I’d estimate Barbie as a few decades older than me, but she always dressed to the 9s, as much as you can dress for swimming. It appeared she had been surgically nipped and tucked and lifted, and she took tremendous care in how she presented herself. I could count on her being fully made up and beautifully coiffed (her pool activities kept her head above water), and she was by far the sharpest looking one in the pool.
That’s why it was such a shock to see Barbie at the grocery store with a younger fellow, likely her son, who was helping her with her weekly shop. She was hooked up to an oxygen tank and was not getting around with the same ease she had when I’d last seen her at the pool. Although she still presented herself well, she looked liked she had aged considerably in just a few years.
Barbie glanced my way and I have no doubt she recognized me–we’d crossed paths for years–but we were a bit too far from one another to say hello. Once she saw me, she looked down as if she were ashamed of the signs of her aging. Of course I’m making assumptions here but that was the sense I got, and you know I spent years in school learning how to read people.
When I got home, I recounted the story to J. She listened carefully, egging me on, as I described Barbie and her apparent shame for the decline in her functioning. Why would this woman feel ashamed about her declining health? “She didn’t bring it on herself or anything; she was just aging,” I said.
J. smiled, her manipulation complete, and said: “Pot, meet kettle.” I hate it when she does that. She sets a trap and I fall right into it. How often do I express discontent with my bulging belly, my pale face, the perpetual dark circles under my eyes, my slowing body and brain, and the various bruises and rashes that are all part of having leukemia? My self-consciousness knows no bounds, even though, except for my overconsumption of those Ghirardelli brownies, I have little control over this body of mine.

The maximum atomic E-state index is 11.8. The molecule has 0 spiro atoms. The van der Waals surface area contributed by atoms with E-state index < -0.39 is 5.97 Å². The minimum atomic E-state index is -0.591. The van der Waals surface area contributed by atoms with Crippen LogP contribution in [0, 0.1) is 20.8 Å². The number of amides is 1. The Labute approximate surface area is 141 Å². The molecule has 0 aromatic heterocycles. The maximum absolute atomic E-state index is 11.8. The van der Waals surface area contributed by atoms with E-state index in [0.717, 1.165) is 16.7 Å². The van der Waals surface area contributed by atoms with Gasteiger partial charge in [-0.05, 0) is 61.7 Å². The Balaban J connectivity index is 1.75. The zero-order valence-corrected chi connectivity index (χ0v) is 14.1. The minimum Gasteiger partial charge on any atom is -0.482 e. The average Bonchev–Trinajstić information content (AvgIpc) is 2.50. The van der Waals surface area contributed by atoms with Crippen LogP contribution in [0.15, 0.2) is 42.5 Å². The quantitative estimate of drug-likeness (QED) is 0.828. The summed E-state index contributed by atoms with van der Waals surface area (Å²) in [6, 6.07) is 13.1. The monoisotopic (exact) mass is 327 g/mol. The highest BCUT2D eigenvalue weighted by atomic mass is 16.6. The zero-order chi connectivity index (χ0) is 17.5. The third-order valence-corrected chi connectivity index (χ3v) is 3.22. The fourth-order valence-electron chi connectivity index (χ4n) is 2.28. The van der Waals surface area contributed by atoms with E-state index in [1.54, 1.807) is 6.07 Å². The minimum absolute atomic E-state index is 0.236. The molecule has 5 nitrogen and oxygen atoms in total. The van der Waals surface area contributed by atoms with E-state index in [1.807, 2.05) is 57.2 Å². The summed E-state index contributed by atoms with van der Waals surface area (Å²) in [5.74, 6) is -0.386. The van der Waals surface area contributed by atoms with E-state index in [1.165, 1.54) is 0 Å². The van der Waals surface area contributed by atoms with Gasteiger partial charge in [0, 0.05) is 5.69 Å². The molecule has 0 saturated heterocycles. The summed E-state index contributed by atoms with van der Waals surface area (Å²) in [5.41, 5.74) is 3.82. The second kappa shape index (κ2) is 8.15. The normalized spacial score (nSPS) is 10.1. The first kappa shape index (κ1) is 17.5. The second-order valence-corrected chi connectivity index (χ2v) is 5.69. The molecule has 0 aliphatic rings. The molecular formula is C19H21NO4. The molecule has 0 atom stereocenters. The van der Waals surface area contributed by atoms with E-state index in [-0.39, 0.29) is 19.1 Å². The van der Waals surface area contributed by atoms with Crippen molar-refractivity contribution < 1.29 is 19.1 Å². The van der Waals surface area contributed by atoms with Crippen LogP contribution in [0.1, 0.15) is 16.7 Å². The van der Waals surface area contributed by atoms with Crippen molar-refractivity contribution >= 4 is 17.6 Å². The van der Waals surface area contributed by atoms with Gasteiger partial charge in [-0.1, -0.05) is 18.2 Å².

This incident reminded me of a celebratory dinner with dear friends several years ago. So jubilant were they that day that they started imbibing before we arrived. When we got there, S. exclaimed, loud enough for the whole restaurant to hear, “It’s Angelina Jolie!” (Yes, he meant me, in case you were wondering, even though I bear a much greater likeness to a Jewish Ellen.) If I’d been drinking too, I’d have relished a moment of air-brushed perfection, but I hadn’t.
I can’t be the only pot out there. Admit it, kettles, you’d fall for J.’s entrapment as easily as I would. Maybe it’s time we all let that go. I’m game, right after I do something about those dark circles.